Steampunkin’ Onward

Dr Throg’s experiences forced him to conclude that heavier-than-air flight was impossible, and best reserved for dirigibles and their kind. However, the purchase of his Steam Pushmi-Pullyu by a foreign power awoke him to the idea of using steam for military purposes. The photo above is of the Throg Wombat, the first Steam Tank. The Wombat carried a crew of two in rather cramped conditions, and mounted a one-and-one eighth inch slow firing gun. It could reach a speed of almost five miles per hour at full steam, and had an unrefuelled range of nearly three miles.

For long range patrols the Wombat could tow a trailer laden with spare firewood and water, although this did expose the fireman to a certain amount of enemy fire whilst restocking. In these circumstances a spare crew member could be crammed in, just in case.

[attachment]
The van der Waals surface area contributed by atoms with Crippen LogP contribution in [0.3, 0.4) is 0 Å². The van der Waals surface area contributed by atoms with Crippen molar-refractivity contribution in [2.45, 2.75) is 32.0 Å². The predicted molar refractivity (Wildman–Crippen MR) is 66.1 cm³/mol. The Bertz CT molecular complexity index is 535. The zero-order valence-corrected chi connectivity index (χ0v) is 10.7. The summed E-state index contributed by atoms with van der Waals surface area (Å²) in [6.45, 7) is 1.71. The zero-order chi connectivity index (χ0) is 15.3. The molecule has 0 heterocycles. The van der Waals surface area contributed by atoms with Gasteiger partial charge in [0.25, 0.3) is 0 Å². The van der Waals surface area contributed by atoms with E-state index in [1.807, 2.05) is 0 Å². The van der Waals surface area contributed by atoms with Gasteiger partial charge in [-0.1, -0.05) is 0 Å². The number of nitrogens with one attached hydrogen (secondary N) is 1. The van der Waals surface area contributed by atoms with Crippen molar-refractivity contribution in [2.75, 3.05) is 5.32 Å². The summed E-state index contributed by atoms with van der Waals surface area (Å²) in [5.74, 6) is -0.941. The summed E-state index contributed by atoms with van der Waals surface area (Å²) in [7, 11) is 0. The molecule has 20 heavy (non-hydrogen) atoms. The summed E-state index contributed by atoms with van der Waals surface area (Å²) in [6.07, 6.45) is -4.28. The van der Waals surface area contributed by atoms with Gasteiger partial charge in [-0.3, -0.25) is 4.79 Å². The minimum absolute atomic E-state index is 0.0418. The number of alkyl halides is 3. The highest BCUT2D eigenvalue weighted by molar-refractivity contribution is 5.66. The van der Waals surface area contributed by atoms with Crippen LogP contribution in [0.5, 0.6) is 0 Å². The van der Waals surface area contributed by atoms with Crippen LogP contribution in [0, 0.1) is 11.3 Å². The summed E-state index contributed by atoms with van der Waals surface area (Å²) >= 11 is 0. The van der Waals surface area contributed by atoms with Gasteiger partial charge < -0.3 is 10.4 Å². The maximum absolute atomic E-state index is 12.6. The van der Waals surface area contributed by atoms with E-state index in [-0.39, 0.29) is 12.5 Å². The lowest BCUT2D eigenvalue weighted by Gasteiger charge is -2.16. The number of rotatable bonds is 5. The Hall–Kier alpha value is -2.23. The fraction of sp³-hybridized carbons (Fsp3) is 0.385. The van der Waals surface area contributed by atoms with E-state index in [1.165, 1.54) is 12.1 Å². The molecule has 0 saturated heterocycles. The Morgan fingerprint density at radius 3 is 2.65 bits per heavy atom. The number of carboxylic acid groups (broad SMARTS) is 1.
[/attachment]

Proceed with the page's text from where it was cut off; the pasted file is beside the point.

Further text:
The First Australian Steam Tank Squadron on manoeuvres.

The Australian Government bought two dozen Wombats for home defence duties, and tasked them with defending the crucial New England area of New South Wales. The Wombats were often derided by their detractors as mere “kettles on wheels”. It is nevertheless a fact that during the Great War no troops of the Kaiser or his allies ever managed to gain a foothold in the New England; a record that surely speaks for itself.


About aquadraco

I'm a grey nomad who enjoys living on the same planet as Australian Eastern Water Dragons. And turtles.
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2 Responses to Steampunkin’ Onward

  1. Ben says:

    That’s a nice little tank – how did you make the images?

    • aquadraco says:

      Thanks – I started with a colour photo of a steam powerplant that I took some years ago down near Cooma, NSW. They used to be towed around by teams of horses or bullocks and used for shearing, baling hay, etc. I scanned the photo, then edited it using Paint Shop Pro 7, Irfanview and imagination. The turret is altered from a photo of a Matilda tank which is on display in Singleton, NSW.

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